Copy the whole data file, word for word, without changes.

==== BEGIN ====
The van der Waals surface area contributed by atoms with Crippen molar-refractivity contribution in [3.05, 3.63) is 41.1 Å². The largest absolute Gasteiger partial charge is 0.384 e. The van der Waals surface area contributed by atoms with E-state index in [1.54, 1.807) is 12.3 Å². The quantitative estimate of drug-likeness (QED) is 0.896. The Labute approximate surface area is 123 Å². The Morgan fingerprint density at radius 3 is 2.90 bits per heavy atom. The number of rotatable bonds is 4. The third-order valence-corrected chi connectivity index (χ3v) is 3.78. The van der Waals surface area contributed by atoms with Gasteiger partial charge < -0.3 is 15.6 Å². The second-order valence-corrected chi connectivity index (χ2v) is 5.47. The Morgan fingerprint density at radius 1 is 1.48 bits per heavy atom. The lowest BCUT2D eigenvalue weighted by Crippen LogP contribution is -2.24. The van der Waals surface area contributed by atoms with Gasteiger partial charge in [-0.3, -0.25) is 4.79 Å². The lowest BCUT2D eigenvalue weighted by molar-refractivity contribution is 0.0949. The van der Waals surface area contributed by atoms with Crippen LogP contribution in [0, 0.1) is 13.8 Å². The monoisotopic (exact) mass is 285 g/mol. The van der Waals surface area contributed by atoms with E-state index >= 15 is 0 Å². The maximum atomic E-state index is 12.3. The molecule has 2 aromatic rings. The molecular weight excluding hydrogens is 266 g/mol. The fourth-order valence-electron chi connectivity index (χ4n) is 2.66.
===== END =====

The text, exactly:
The van der Waals surface area contributed by atoms with Crippen molar-refractivity contribution in [3.05, 3.63) is 41.1 Å². The largest absolute Gasteiger partial charge is 0.384 e. The van der Waals surface area contributed by atoms with E-state index in [1.54, 1.807) is 12.3 Å². The quantitative estimate of drug-likeness (QED) is 0.896. The Labute approximate surface area is 123 Å². The Morgan fingerprint density at radius 3 is 2.90 bits per heavy atom. The number of rotatable bonds is 4. The third-order valence-corrected chi connectivity index (χ3v) is 3.78. The van der Waals surface area contributed by atoms with Gasteiger partial charge < -0.3 is 15.6 Å². The second-order valence-corrected chi connectivity index (χ2v) is 5.47. The Morgan fingerprint density at radius 1 is 1.48 bits per heavy atom. The lowest BCUT2D eigenvalue weighted by Crippen LogP contribution is -2.24. The van der Waals surface area contributed by atoms with Gasteiger partial charge in [-0.3, -0.25) is 4.79 Å². The lowest BCUT2D eigenvalue weighted by molar-refractivity contribution is 0.0949. The van der Waals surface area contributed by atoms with Crippen LogP contribution in [0, 0.1) is 13.8 Å². The monoisotopic (exact) mass is 285 g/mol. The van der Waals surface area contributed by atoms with E-state index >= 15 is 0 Å². The maximum atomic E-state index is 12.3. The molecule has 2 aromatic rings. The molecular weight excluding hydrogens is 266 g/mol. The fourth-order valence-electron chi connectivity index (χ4n) is 2.66.